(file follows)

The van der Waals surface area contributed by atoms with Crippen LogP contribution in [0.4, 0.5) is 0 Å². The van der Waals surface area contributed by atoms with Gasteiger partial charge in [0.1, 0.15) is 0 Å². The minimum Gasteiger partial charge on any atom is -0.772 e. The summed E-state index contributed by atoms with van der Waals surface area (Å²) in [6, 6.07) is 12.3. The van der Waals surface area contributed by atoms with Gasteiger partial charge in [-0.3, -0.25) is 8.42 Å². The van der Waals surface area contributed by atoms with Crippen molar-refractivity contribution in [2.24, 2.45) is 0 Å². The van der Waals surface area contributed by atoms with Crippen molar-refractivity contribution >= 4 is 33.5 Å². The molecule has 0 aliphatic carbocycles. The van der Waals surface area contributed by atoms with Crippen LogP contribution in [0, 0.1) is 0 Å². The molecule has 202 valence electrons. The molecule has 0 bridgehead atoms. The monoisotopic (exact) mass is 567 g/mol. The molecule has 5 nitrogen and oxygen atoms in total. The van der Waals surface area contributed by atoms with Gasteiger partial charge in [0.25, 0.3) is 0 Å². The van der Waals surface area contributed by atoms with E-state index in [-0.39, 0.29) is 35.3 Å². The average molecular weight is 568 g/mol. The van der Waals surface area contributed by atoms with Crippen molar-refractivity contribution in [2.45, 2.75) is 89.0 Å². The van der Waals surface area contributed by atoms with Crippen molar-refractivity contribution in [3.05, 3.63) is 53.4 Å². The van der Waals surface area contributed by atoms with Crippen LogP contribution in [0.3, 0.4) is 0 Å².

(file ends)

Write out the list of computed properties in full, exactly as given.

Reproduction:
The van der Waals surface area contributed by atoms with Crippen LogP contribution in [0.4, 0.5) is 0 Å². The van der Waals surface area contributed by atoms with Gasteiger partial charge in [0.1, 0.15) is 0 Å². The minimum Gasteiger partial charge on any atom is -0.772 e. The summed E-state index contributed by atoms with van der Waals surface area (Å²) in [6, 6.07) is 12.3. The van der Waals surface area contributed by atoms with Gasteiger partial charge in [-0.3, -0.25) is 8.42 Å². The van der Waals surface area contributed by atoms with Crippen molar-refractivity contribution in [2.24, 2.45) is 0 Å². The van der Waals surface area contributed by atoms with Crippen molar-refractivity contribution >= 4 is 33.5 Å². The molecule has 0 aliphatic carbocycles. The van der Waals surface area contributed by atoms with Crippen LogP contribution in [0, 0.1) is 0 Å². The molecule has 202 valence electrons. The molecule has 0 bridgehead atoms. The monoisotopic (exact) mass is 567 g/mol. The molecule has 5 nitrogen and oxygen atoms in total. The van der Waals surface area contributed by atoms with Gasteiger partial charge in [0.25, 0.3) is 0 Å². The van der Waals surface area contributed by atoms with E-state index in [-0.39, 0.29) is 35.3 Å². The average molecular weight is 568 g/mol. The van der Waals surface area contributed by atoms with Crippen molar-refractivity contribution in [2.45, 2.75) is 89.0 Å². The van der Waals surface area contributed by atoms with Crippen molar-refractivity contribution in [3.05, 3.63) is 53.4 Å². The van der Waals surface area contributed by atoms with Crippen LogP contribution in [0.3, 0.4) is 0 Å².